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Thursday, 22 March 2012

A Spotless Bride - den Boer



The week after Steve asked Angela to marry him she bought an elegant, sleeveless, full bottom, wedding dress (off the rack to save money). The store which was out West (where Angela and Steve happened to be working at summer jobs) boxed the dress and sent it to our family’s home in Ontario. When it came, I opened the box and admired Angela’s taste, but wondered about the smudge marks on the bodice of the dress and the grit at the arm holes.

I phoned the bridal store in Edmonton voicing my concern. The lady there emphasized that Angela had received an exceptional deal on the dress simply because she had agreed to purchase “as is,” stains and all.

“You won’t really notice the dirt, but if you would like you could carefully spray a vinegar and water solution and sponge off any smudges. That’s what we do in the store,” she said. “But be careful, you don’t want to leave water marks.” I decided to consult Angela before attempting a delicate sponge job. I’m not known for a light touch. I had time: the wedding was still almost a year away.

Six months later when I laid out Elizabeth’s newly-made white flower girl dress beside Angela’s dress I knew we had to do something. The wedding dress looked grey and dirty.

At this point, there was no consulting Angela who was on a student exchange program in Egypt. She wouldn’t be back until just before the wedding. It was up to me, the mother of the bride. I telephoned the local dry cleaners. They gave me a big price, no guarantees and an uneasy feeling. I prayed for wisdom.
Then I contacted a bridal-gown cleaning service. I explained my situation to the gentleman on the phone. He suggested I wash the dress myself. I was incredulous.

He assured me. “It’s probably made of polyester. They all are these days. It’s just plastic. You can’t hurt it.”
He told me to pick a sunny day with a slight breeze, fill the bathtub, add a mild soap and dip the dress in. After a good soak, I could swish the dress around and then lift it out on a heavy duty hanger. I could then take the dress outside, hang it in a breeze-way and spray it down with the garden hose. Sounded very straight forward and the price was right. I thanked him and hung up.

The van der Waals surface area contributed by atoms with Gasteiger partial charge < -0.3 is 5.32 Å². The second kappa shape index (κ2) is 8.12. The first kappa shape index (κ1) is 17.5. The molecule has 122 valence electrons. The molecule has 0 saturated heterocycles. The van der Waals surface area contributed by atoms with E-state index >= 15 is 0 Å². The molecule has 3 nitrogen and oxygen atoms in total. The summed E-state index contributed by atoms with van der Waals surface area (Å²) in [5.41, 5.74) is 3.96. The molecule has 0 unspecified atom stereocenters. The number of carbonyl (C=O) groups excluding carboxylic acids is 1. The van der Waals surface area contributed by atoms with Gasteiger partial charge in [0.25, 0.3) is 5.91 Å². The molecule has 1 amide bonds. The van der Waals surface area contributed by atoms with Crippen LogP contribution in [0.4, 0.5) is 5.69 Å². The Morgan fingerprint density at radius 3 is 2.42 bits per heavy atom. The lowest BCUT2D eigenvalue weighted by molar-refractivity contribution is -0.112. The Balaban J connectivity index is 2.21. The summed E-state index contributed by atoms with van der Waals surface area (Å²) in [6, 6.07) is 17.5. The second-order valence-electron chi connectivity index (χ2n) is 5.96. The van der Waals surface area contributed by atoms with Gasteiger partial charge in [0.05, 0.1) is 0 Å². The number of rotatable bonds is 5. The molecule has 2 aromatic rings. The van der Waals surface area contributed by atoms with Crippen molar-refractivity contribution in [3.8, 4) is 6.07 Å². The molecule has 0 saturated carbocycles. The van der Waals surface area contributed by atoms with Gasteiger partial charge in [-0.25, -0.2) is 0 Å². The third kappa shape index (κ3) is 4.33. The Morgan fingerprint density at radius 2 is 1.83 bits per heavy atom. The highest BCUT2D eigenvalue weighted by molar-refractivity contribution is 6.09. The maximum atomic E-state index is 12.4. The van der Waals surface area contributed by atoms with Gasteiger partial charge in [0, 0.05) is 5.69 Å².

When I mentioned the plan to the family, they were skeptical, all except Elizabeth who volunteered to help.
Deliberately ignoring all my qualms; on a sunny, slightly breezy, spring day I filled the bathtub in our upstairs washroom with warm water and mild soap. True to her word, Elizabeth was there to help. We plunged in the wedding dress with its several crinolines, pressing it down to soak
.
Twenty minutes later we swished it up and down and then I pulled the incredibly heavy gown up on a hanger. We let the water stream into the tub for a few minutes and then Elizabeth held a large plastic bucket under the dress as I carried it downstairs and outside where we hung it on the awning support beam above the deck. Elizabeth and I took turns spraying the dress with a hose.

It dried spotlessly clean.

I telephoned the man at the gown cleaning service and thanked him profusely.

The cleaning of Angela’s wedding gown makes me think of how God is cleaning his church. He gave us straight forward instructions in His Word and sent His Holy Spirit to guide us. Our job is to discern and obey.

God said, “I am holy; you be holy.” You call out to God for help and he helps—he’s a good Father that way. But don’t forget, he’s also a responsible Father, and won’t let you get by with sloppy living. Your life is a journey you must travel with a deep consciousness of God. It cost God plenty to get you out of that dead-end, empty-headed life you grew up in. He paid with Christ’s sacred blood, you know....
Now that you’ve cleaned up your lives by following the truth, love one another as if your lives depended on it. Your new life is not like your old life. Your old birth came from mortal sperm; your new birth comes from God’s living Word. Just think: a life conceived by God himself! That’s why the prophet said,
The old life is a grass life,

its beauty as short-lived as wildflowers;
Grass dries up, flowers droop,
God’s Word goes on and on forever.
This is the Word that conceived the new life in you.
(1 Peter 1:16–19a, 22–25 The Message)


This is an excerpt from Blooming, This Pilgrim's Progress by Marian den Boer

1 comment:

Peter Black said...

Great story and well told, Marian. Raises a smile! :)
And a strong and suitable spiritual application, too.